A first year student in a Catholic seminary was told by the dean that he should plan to preach the sermon in chapel the following day. He had never preached a sermon before, he was nervous and afraid, and he stayed up all night, but in the morning, he didn’t have a sermon. He stood in the pulpit, looked out at his classmates and said, “Do you know what I am going to say?” All of them shook their heads “no” and he said, “Neither do I. The service has ended. Go in peace.”
The dean was not happy. “I’ll give you another chance tomorrow, and you had better have a sermon.” Again he stayed up all night; and again he couldn’t come up with a sermon. Next morning, he stood in the pulpit and asked, “Do you know what I am going to say?” The students all nodded their heads “yes.” He said, “Then there is no reason to tell you. The service has ended. Go in peace.”
Now the dean was angry. “I’ll give you one more chance; if you don’t have a sermon tomorrow, you will be asked to leave the seminary.” Again, no sermon came. He stood in the pulpit the next day and asked, “Do you know what I am going to say?” Half of the students nodded “yes” and the other half shook their heads “no.” The student preacher then announced, “Those who know, tell those who don’t know. The service has ended. Go in peace.”
The seminary dean walked over to the student, put his arm over the student’s shoulders, and said, “Those who know, tell those who don’t know. Today, the gospel has been proclaimed.”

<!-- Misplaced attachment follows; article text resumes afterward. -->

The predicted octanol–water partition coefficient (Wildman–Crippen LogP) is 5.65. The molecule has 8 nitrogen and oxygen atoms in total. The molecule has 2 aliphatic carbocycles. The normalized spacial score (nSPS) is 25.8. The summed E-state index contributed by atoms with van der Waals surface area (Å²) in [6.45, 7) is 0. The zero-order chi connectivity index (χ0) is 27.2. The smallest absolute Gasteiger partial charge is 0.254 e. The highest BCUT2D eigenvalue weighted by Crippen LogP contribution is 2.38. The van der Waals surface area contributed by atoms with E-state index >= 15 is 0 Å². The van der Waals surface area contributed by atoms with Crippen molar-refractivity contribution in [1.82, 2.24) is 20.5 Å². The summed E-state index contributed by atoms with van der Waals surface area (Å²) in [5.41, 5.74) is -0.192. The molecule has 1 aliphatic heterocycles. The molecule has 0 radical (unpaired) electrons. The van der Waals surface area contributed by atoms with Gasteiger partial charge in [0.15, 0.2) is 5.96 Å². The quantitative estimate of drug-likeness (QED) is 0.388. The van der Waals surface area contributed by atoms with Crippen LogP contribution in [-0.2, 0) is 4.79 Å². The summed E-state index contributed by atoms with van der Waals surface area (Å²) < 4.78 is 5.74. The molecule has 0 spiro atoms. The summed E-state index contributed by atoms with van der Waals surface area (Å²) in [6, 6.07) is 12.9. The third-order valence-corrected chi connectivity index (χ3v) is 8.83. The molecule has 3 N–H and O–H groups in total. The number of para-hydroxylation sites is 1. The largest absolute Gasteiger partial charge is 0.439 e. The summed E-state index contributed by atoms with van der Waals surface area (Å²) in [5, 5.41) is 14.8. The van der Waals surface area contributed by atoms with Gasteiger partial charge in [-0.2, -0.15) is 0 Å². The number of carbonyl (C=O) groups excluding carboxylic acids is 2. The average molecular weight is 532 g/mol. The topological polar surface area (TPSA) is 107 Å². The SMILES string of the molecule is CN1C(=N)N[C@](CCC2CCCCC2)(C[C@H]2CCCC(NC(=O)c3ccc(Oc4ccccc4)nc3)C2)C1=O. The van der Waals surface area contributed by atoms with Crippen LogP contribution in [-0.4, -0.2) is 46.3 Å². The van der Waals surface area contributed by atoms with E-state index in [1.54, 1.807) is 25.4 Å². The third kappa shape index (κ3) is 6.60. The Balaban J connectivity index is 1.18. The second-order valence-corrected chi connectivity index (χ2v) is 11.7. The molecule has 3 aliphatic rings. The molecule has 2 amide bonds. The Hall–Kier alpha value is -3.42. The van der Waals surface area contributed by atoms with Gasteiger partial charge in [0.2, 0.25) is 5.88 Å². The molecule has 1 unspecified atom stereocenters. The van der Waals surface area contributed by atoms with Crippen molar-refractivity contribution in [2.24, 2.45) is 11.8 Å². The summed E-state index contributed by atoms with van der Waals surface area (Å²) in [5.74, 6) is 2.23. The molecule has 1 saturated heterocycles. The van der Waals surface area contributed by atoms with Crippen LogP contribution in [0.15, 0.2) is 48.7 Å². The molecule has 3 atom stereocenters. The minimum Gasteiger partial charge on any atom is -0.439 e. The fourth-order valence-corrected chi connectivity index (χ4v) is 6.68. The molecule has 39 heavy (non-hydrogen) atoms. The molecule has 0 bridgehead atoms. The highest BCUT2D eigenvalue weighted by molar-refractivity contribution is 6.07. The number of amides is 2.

(Of course, I’m not going to end here.)
And the gospel writers tell the story a little differently, but it is still the same story. They wrote for those who don’t know. But for those of us who think we know, we hear the gospels new every time. The gospel writers are very clear what day of the week it was when the women found Jesus’ tomb empty. It was the first day of the week, Sunday. That is why Christians worship on Sunday. Every Sunday, we celebrate the resurrection, even in Lent. The resurrection of Christ Jesus is the focal point of our faith. It is the game changer for Jesus’ followers and for the world.
But even Jesus’ friends found it hard to believe that Jesus rose from the dead. Next Sunday we will hear the famous story of Thomas not believing his friends after they told him that they saw Jesus with their own eyes. The whole idea is just too fantastic to believe. What makes this even more interesting is that Thomas saw some pretty amazing things while he was traveling with Jesus. But someone being alive after he was dead was just too much – even though Thomas saw Lazarus walk out of his tomb.
Yet here we are. Easter Day becomes a magnet of worship. This day we worship with more joy and pomp than on most Sundays. (We saved the smells and bells for last night.) This day is really special.
Even though the gospel writers agree on the day of week, they disagree about who it was that traveled to Jesus’ tomb that morning. But in all the accounts, one name figures promptly and consistently, Mary Magdalene. For centuries, Mary Magdalene has been called the apostle to the apostles. It was Mary who carried the good news of Jesus’ resurrection. It was Mary who persisted in this glorious event in the face of skepticism and disbelief. Mary not only was Jesus’ messenger, she was more faithful than the apostles.
Of course it all started innocently enough. The women who saw Jesus crucified and buried bought spices Saturday evening for Jesus’ anointing. The next morning, Mary Magdalene and her companions went to the tomb to anoint Jesus’ body. To give Jesus a proper burial that was so rushed on the Friday before. Their concern was not oiling Jesus’ lifeless corpse, certainly not a very appealing job, but how they were going to move the rock at the tomb’s entrance. Perhaps some passerby would be kind enough to do so, even if the body was that of a condemned man.